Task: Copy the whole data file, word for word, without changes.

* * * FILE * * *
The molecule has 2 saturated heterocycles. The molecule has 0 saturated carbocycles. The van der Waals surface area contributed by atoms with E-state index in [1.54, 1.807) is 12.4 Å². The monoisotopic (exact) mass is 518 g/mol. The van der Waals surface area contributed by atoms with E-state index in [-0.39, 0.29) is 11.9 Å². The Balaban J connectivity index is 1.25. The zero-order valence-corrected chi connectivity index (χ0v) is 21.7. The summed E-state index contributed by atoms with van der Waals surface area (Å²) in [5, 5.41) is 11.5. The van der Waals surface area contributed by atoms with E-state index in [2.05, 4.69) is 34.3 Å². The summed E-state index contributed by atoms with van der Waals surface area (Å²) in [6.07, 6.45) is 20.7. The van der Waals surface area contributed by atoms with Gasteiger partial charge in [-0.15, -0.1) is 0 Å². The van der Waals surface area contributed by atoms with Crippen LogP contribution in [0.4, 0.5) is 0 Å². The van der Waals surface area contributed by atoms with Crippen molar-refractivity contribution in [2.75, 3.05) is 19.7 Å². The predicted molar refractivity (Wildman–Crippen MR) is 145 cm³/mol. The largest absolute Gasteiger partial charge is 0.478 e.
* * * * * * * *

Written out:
The molecule has 2 saturated heterocycles. The molecule has 0 saturated carbocycles. The van der Waals surface area contributed by atoms with E-state index in [1.54, 1.807) is 12.4 Å². The monoisotopic (exact) mass is 518 g/mol. The van der Waals surface area contributed by atoms with E-state index in [-0.39, 0.29) is 11.9 Å². The Balaban J connectivity index is 1.25. The zero-order valence-corrected chi connectivity index (χ0v) is 21.7. The summed E-state index contributed by atoms with van der Waals surface area (Å²) in [5, 5.41) is 11.5. The van der Waals surface area contributed by atoms with E-state index in [2.05, 4.69) is 34.3 Å². The summed E-state index contributed by atoms with van der Waals surface area (Å²) in [6.07, 6.45) is 20.7. The van der Waals surface area contributed by atoms with Gasteiger partial charge in [-0.15, -0.1) is 0 Å². The van der Waals surface area contributed by atoms with Crippen LogP contribution in [0.4, 0.5) is 0 Å². The van der Waals surface area contributed by atoms with Crippen molar-refractivity contribution in [2.75, 3.05) is 19.7 Å². The predicted molar refractivity (Wildman–Crippen MR) is 145 cm³/mol. The largest absolute Gasteiger partial charge is 0.478 e.